Chinese astronauts have announced they've successfully grown stem cells in space, according to a report from the South China Morning Post.
The publication has reported that Chinese astronauts took pluripotent stem cells, which are cells that can become any human cell, aboard the Tiangong space station, and for many months, researchers aboard the station cultured them inside the Wentian laboratory. According to lead scientists Lei Xiaohua of the Chinese Academy of Sciences, the team has achieved "the first goal of our experiment, which is to produce human blood stem cells in space".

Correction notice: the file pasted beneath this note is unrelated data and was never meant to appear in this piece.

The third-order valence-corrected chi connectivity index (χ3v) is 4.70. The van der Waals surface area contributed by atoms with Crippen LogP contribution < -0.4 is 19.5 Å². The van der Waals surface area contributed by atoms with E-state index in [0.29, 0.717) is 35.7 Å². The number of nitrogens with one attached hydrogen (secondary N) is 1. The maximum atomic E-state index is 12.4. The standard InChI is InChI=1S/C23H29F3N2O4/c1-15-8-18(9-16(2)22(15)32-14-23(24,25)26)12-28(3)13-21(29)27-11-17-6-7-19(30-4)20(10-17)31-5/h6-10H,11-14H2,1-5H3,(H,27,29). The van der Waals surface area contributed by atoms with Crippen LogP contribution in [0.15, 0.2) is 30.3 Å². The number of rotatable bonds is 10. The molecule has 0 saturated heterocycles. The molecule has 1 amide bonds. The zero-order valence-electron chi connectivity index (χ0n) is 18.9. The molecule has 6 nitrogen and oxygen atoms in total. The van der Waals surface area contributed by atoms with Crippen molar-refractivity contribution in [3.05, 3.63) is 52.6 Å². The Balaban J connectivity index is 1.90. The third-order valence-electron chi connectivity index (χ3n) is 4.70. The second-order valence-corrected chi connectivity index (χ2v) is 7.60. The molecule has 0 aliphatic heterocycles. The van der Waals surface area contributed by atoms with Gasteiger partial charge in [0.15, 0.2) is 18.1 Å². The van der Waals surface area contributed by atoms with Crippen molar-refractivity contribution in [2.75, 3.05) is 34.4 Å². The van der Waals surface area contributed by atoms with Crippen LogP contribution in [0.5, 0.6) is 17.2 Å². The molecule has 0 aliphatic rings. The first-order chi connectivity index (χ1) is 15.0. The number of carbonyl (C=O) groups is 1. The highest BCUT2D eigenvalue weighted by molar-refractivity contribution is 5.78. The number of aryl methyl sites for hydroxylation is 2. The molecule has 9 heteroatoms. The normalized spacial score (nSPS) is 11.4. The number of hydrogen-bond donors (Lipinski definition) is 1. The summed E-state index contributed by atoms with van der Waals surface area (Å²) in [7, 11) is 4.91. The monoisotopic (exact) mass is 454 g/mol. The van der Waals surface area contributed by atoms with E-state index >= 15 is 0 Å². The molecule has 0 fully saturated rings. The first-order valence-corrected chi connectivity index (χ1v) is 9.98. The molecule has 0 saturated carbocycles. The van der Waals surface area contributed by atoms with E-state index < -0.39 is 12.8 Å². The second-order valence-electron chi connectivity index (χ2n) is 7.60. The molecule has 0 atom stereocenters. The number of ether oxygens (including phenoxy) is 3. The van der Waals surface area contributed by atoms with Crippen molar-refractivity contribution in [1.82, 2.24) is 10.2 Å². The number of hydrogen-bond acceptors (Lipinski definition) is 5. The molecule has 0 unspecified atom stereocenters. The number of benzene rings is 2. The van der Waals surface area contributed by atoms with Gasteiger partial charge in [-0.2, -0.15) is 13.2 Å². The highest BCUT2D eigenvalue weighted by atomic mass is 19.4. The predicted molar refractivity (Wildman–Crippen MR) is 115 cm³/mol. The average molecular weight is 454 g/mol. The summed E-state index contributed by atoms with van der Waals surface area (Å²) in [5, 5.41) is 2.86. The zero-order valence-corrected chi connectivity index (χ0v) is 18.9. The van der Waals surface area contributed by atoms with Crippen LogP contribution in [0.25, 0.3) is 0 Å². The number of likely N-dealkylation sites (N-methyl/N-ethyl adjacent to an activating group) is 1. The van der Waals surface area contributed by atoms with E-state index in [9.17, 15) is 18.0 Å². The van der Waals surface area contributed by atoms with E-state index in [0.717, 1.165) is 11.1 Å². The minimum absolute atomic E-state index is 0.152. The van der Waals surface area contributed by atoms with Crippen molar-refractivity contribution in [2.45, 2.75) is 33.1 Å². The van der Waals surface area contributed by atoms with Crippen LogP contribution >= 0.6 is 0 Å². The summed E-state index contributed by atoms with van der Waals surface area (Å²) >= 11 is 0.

The lead scientist told the Hong Kong-based newspaper that while the stem cells were in orbit, they were in "good condition," and the team managed to collect many pictures and data that were "in line with our expectations". These experiments of sending stem cells to space aren't unusual, as the University of San Diego Sanford Stem Cell Institute sent stem cells in November to the International Space Station (ISS) in an effort to learn more about how human cells can grow in microgravity.
"After the completion of the experiment, China is expected to become the first country to create early-stage blood stem cells in space, Lei told China Science Daily on Sunday," wrote the South China Morning Post (SCMP)
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